Theu.s. Supreme Court Justice And Lived From Post World War II
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“We can either have democracy in this country or we can have great wealth concentrated in the hands of a few, but we can’t have both.” This is a compelling quote spoken by Louis Brandeis, who was U.S. Supreme Court Justice and lived from 1856 to 1941. His words illustrate the ever-growing issue of inequality that has existed in this country for many years. Being aware of and understanding the changing rates of income inequality in the U.S throughout history is crucial in order to progress by making positive changes in today’s society.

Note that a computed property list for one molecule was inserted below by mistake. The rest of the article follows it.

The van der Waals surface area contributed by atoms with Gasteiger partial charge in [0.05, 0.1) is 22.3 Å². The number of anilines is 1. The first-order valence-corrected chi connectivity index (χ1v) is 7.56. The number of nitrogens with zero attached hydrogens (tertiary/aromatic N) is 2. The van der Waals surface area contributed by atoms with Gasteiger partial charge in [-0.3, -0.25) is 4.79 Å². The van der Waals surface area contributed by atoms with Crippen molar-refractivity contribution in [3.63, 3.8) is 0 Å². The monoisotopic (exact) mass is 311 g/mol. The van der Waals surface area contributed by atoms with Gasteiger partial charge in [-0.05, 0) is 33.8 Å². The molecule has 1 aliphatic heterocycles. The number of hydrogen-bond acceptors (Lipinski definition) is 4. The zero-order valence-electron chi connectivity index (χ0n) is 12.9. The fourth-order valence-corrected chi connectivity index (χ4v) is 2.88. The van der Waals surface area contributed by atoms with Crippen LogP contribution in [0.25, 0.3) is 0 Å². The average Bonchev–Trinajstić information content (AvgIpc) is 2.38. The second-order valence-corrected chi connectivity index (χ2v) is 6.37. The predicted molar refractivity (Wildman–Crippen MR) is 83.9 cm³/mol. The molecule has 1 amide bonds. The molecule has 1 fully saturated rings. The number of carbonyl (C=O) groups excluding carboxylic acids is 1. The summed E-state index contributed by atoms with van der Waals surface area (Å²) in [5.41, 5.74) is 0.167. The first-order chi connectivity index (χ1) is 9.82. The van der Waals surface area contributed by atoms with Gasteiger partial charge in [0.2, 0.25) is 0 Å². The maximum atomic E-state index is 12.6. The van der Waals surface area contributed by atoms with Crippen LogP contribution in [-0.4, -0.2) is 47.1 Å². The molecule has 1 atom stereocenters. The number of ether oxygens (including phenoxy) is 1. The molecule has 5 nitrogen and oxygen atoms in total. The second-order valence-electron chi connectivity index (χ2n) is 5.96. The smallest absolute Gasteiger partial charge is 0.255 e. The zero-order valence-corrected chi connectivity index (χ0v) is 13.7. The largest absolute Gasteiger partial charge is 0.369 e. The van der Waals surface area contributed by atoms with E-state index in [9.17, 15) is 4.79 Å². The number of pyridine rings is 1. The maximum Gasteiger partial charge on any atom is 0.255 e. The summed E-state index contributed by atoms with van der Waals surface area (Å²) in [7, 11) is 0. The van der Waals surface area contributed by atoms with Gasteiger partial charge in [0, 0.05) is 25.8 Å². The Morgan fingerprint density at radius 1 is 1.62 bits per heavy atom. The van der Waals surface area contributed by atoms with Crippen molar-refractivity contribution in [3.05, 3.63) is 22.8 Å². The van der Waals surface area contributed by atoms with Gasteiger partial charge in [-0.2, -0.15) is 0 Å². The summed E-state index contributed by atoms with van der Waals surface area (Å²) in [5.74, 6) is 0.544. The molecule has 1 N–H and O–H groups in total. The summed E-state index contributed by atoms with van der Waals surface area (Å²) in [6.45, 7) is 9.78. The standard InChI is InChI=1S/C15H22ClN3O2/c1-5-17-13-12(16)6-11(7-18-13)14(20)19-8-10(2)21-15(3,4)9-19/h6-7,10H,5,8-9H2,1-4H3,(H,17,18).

Historically, there have been many instances where the incomes of individuals have fluctuated and caused great changes to the nation, especially post World War II period until the present day. The income share of the wealthiest 1% of Americans was the same in 2006 as it was in 1917 (Jansson, 2012, p.45). The years from the end of World War II into the 1970s were ones of substantial economic growth. In summary, the period from post-World War II until about the late 1960’s, income inequality was not as great as it is today and was more steady, but it still existed and greatly influenced the income inequality in present day America. Beginning in the 1970s, income growth for households in the middle and lower classes decreased, while incomes at the top continued to increase (Stone et al., 2015). Overall, since 1947, the Gini coefficient, which is what the U.S Census Bureau uses to measure income distribution inequality, rose from 5% to